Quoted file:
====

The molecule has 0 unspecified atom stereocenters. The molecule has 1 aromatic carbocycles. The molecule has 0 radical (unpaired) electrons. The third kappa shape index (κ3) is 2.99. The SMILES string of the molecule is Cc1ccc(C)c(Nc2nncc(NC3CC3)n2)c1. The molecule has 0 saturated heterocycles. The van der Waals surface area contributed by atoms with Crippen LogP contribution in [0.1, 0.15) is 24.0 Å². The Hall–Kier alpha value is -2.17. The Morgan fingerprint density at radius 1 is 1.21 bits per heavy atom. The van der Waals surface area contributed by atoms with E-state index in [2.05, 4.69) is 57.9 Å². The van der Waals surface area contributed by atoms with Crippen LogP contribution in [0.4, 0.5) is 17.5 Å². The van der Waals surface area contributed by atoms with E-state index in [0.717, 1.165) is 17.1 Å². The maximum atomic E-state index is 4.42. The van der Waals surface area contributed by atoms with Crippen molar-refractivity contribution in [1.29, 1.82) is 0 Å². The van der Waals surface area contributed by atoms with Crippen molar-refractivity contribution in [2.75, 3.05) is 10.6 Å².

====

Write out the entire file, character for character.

The molecule has 0 unspecified atom stereocenters. The molecule has 1 aromatic carbocycles. The molecule has 0 radical (unpaired) electrons. The third kappa shape index (κ3) is 2.99. The SMILES string of the molecule is Cc1ccc(C)c(Nc2nncc(NC3CC3)n2)c1. The molecule has 0 saturated heterocycles. The van der Waals surface area contributed by atoms with Crippen LogP contribution in [0.1, 0.15) is 24.0 Å². The Hall–Kier alpha value is -2.17. The Morgan fingerprint density at radius 1 is 1.21 bits per heavy atom. The van der Waals surface area contributed by atoms with E-state index in [2.05, 4.69) is 57.9 Å². The van der Waals surface area contributed by atoms with Crippen LogP contribution in [0.4, 0.5) is 17.5 Å². The van der Waals surface area contributed by atoms with E-state index in [0.717, 1.165) is 17.1 Å². The maximum atomic E-state index is 4.42. The van der Waals surface area contributed by atoms with Crippen molar-refractivity contribution in [1.29, 1.82) is 0 Å². The van der Waals surface area contributed by atoms with Crippen molar-refractivity contribution in [2.75, 3.05) is 10.6 Å².